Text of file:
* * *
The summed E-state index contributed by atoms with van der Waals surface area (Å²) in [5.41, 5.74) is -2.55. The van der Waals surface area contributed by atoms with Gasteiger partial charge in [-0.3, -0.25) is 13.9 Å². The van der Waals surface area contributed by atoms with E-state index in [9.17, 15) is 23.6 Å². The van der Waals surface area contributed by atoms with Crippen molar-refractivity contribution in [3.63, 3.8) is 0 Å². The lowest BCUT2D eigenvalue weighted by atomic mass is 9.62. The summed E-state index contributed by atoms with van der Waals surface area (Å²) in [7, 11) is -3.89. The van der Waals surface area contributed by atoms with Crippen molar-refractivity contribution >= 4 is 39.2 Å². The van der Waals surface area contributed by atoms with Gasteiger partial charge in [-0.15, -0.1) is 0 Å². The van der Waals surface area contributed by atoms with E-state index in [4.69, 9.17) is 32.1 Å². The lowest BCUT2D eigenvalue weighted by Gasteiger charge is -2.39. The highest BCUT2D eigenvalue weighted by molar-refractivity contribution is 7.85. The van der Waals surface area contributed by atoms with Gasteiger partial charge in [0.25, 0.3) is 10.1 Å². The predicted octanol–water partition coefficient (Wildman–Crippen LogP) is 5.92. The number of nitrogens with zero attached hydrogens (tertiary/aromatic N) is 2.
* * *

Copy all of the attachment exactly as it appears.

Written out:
The summed E-state index contributed by atoms with van der Waals surface area (Å²) in [5.41, 5.74) is -2.55. The van der Waals surface area contributed by atoms with Gasteiger partial charge in [-0.3, -0.25) is 13.9 Å². The van der Waals surface area contributed by atoms with E-state index in [9.17, 15) is 23.6 Å². The van der Waals surface area contributed by atoms with Crippen molar-refractivity contribution in [3.63, 3.8) is 0 Å². The lowest BCUT2D eigenvalue weighted by atomic mass is 9.62. The summed E-state index contributed by atoms with van der Waals surface area (Å²) in [7, 11) is -3.89. The van der Waals surface area contributed by atoms with Crippen molar-refractivity contribution >= 4 is 39.2 Å². The van der Waals surface area contributed by atoms with Gasteiger partial charge in [-0.15, -0.1) is 0 Å². The van der Waals surface area contributed by atoms with E-state index in [4.69, 9.17) is 32.1 Å². The lowest BCUT2D eigenvalue weighted by Gasteiger charge is -2.39. The highest BCUT2D eigenvalue weighted by molar-refractivity contribution is 7.85. The van der Waals surface area contributed by atoms with Gasteiger partial charge in [0.25, 0.3) is 10.1 Å². The predicted octanol–water partition coefficient (Wildman–Crippen LogP) is 5.92. The number of nitrogens with zero attached hydrogens (tertiary/aromatic N) is 2.